Sports infuse Republican vice presidential nominee Sarah Palin's life.
Palin the hockey mom. Palin the wife of a four-time Iron Dog snowmachine champion. Palin the point guard for Wasilla High's 1982 state championship basketball team. Palin the sportscaster for Channel 2 news, Anchorage's NBC affiliate. Palin the fish slayer. Palin the hunter (and the only candidate on either presidential ticket who can field dress a moose).
Here are a few more sporting tidbits -- and a couple of myth-busters -- about Alaska's first female governor:
True or false: Palin starred for Wasilla's 1982 championship basketball team. Answer: A little of both.
She wasn't a scoring machine for the Warriors -- nine points in three games -- and she didn't hit the winning free throws in any of the games, though some current accounts of that tournament suggest she did.
But she did make some important contributions, and she did so on a bum ankle.
She'd been limping for weeks but played through the pain, former coach Don Teeguarden said.
Late in the championship game against Service, Teeguarden put Palin, then Sarah Heath, on the bench.
"She was running out of gas on it," said Teeguarden, now a girls basketball coach at Colville High, near his home in Addy, Wash. "I took her out to get her off of it. She wasn't moving very well on it. She wasn't thrilled about coming out."
With under a minute to play, Heath reentered the game. She was fouled and went to the free-throw line. Wasilla led by four. With about 30 seconds left, Heath sank a free throw. It was her only point of the game, but it was an important one.
The free throw let the team finally relax, Teeguarden said. Wasilla defeated Service 58-53.
"Remember, those were the days before the 3-point shot," Teeguarden said. "That put us up by five. Everybody exhaled at that point."
Palin was once a sports writer.
"She was the one person I begged not to quit," said Susan Morgan, former managing editor for The Frontiersman, Palin's hometown newspaper. "She wrote stories the right length, her copy was super clean. She was a dream."
In high school, Palin once helped her father, Chuck Heath, dress a moose he shot in the morning before going to his job as a teacher.
"As he was butchering it, he asked me to hold the moose eyeballs because he was going to bring them into the classroom that morning (for a lesson), and I just couldn't do it," Palin told the Daily News last year. "He was really sympathetic."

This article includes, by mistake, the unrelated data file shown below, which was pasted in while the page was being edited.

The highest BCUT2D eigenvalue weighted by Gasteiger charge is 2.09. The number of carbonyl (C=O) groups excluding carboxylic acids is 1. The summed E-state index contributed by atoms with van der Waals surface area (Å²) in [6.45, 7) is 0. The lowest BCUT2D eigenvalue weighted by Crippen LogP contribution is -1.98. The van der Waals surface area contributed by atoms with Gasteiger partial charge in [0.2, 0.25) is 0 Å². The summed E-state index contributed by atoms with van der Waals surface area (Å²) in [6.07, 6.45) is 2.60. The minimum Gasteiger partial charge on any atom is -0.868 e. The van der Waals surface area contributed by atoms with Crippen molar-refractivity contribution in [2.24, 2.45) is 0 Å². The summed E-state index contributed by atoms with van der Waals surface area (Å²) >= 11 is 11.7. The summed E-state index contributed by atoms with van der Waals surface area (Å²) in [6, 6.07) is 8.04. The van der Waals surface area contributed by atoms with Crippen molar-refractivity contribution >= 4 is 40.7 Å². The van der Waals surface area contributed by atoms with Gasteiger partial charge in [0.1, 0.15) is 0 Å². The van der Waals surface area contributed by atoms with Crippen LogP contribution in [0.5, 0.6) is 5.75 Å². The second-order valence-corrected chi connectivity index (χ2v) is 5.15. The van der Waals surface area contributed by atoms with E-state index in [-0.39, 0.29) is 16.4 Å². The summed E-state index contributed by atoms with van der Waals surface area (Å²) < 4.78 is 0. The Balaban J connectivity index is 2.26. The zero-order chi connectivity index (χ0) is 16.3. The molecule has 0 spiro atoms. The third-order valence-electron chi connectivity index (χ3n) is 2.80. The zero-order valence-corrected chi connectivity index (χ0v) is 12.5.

Palin ran track in high school (hurdles, relays) and cross country.
She is still an avid runner. She ran a sub 4-hour marathon on her first try, the 2005 Humpy's Marathon (3:59:36.8).
At the state hockey tournament that year in Fairbanks, Palin never skipped a workout. In town to watch her son Track play, she left the hotel every morning to run in 30-below temperatures.
Contrary to numerous reports, Palin didn't pick up the "Sarah Barracuda" nickname for her basketball prowess with the Warriors.
"To be honest, I'd never heard that name before," said Jackie Conn, Palin's backcourt mate who now lives in Anchorage. "I don't know if anyone actually called her that."
Teeguarden thinks maybe she picked it up at a basketball camp.
No matter. Barracuda or not, Palin has said that winning the state basketball championship changed her life. The lessons of hard work, teamwork and competitiveness gleaned from sports influenced her leadership style.
"I've heard her say that 'Everything I needed to learn, I learned on a basketball court,' " Teeguarden said. "I say, I'm glad she feels that way. But my perspective is Sarah was going to be Sarah if we won that game or not.
"It's all about opportunities for growth. Wherever you can find them, they're beneficial. For a lot of people, Sarah being one of them, it was the athletic arena."
Find Ron Wilmot online at adn.com/contact/rwilmot or call 907-352-6712.